Museum of Marines

The National Museum of the Marine Corps in Virginia presents the history of the corps and honors the experiences and accomplishments of U.S. Marines.

When officials decided to build a museum dedicated to the U.S. Marine Corps, they pondered what the building should look like. They ultimately chose a design that evokes an iconic World War II photo, taken by Joe Rosenthal, of six U.S. soldiers raising the American flag atop Mount Suribachi during the Battle of Iowa Jima.

The National Museum of the Marine Corps, which opened in 2006, presents the more than 200-year history of the U.S. Marine Corps to the public. It does this through its architecture, its artifacts, immersive exhibits and public outreach efforts.

The museum is located on a 55-hectare site in Quantico, Virginia, next to an active Marine base, about an hour’s drive from Washington, D.C. It was created as a public-private partnership between the U.S. Marine Corps and the Marine Corps Heritage Foundation, and is under the command of Marine Corps University.

The Marine Corps was created in 1775. In their first role, Marines were stationed on American ships to prevent enemy forces from boarding and taking them over, as well as preventing mutinies.

The corps quickly established itself as the country’s main amphibious and expeditionary force. Expert in seaborne landings onto enemy territory, the Marines are often the first units sent to engage in battles outside the United States.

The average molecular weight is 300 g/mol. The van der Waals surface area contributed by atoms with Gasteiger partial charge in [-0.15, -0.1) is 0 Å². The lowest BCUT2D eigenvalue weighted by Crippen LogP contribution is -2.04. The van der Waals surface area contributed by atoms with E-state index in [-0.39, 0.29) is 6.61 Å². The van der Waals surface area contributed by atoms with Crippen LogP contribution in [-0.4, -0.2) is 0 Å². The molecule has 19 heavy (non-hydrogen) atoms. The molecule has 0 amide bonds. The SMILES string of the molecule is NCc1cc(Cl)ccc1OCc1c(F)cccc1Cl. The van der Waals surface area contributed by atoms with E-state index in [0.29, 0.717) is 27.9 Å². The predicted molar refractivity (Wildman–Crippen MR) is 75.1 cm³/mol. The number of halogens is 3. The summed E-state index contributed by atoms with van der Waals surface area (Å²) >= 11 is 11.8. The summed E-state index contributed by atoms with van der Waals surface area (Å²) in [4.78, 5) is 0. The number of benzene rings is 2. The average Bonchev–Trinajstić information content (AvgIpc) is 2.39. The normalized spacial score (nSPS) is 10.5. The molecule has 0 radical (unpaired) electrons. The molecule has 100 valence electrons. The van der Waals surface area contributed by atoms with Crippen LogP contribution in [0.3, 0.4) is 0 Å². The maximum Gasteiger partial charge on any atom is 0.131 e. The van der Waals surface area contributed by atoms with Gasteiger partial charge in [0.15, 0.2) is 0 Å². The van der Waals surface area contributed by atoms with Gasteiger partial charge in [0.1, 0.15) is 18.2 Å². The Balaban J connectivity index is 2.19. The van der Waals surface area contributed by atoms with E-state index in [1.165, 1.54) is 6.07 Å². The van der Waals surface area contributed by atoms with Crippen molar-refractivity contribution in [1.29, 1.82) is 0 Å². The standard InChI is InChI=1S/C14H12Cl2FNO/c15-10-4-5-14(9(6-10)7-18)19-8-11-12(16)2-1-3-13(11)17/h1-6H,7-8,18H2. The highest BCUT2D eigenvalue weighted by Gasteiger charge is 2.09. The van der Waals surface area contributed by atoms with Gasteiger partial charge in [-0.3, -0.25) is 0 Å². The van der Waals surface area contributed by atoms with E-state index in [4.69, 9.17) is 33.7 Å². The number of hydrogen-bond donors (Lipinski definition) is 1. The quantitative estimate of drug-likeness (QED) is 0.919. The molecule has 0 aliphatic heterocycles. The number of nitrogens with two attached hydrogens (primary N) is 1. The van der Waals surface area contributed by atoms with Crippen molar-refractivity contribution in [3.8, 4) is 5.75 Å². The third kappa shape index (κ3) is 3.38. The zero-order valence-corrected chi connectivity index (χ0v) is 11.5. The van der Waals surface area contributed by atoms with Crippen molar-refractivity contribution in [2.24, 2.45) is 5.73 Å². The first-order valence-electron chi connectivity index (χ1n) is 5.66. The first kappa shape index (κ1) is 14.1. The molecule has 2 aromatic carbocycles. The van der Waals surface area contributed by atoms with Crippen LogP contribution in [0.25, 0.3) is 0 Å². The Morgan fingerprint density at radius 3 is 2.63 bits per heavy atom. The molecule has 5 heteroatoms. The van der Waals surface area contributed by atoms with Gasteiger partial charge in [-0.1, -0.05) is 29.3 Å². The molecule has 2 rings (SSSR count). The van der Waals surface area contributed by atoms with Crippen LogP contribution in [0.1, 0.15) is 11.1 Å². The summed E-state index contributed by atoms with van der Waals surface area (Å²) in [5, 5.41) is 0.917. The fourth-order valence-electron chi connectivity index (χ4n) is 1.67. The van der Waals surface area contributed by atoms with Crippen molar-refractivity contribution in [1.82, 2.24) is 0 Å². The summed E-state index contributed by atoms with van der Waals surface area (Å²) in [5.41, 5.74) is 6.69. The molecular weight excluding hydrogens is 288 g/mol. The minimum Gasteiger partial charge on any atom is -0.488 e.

The museum, which has no entry fee, received 500,000 visitors in 2018. Its extensive collection includes more than 60,000 uniforms, weapons, vehicles, medals, flags, aircraft and works of art. Visitors can view cannons, a World War II tank, and combat helicopters and jet fighters from the wars in Korea and Vietnam.

Immersive exhibits provide a rich experience. In the area depicting the Battle of Chosin Reservoir in Korea, for instance, visitors feel the frigid temperatures and hear the Chinese soldiers advancing on outnumbered Marines. In the section on the Vietnam War, visitors are airlifted onto Hill 881 South, where they hear the sounds of battle, see videos of fighting on large surround screens and feel the tropical heat.

Exhibits also examine how the Marines have been affected by changing American social policies like the end of racial segregation in the U.S. armed forces toward the end of World War II, and the integration of women volunteers into combat roles in recent years.

“We present the history,” says Gwenn Adams, the museum’s Public Affairs Chief. The exhibits focus on giving visitors a feel for what the Marines experienced. “I can’t tell you how many times people say, ‘Thanks to the museum, I can finally make a connection to a family member who served,’ ” Adams adds.

The museum also has other ways to reach out to the wider community. Each summer, for instance, it stages a Dog Days event, where visitors can meet and learn about dogs that have served with the Marines as well as with other branches of the armed services, the police and even the Central Intelligence Agency (CIA).

The museum has a teacher in residence, who gives presentations in schools in the area. Last year, 65,000 schoolchildren visited in groups. The museum will soon start a new program, in which home-schooled children will visit the institution.

There is also a free annual Heroes Among Us event, in which veterans and active duty service members, and their family members, are invited to learn about numerous programs and services available to them. A few years ago, the museum staged a naturalization ceremony, in which about 100 people, including several who had served in the Marines, officially acquired U.S. citizenship.

“Our goal,” says Adams, “has always been to be part of the fabric of the community.”


Burton Bollag is a freelance journalist living in Washington, D.C.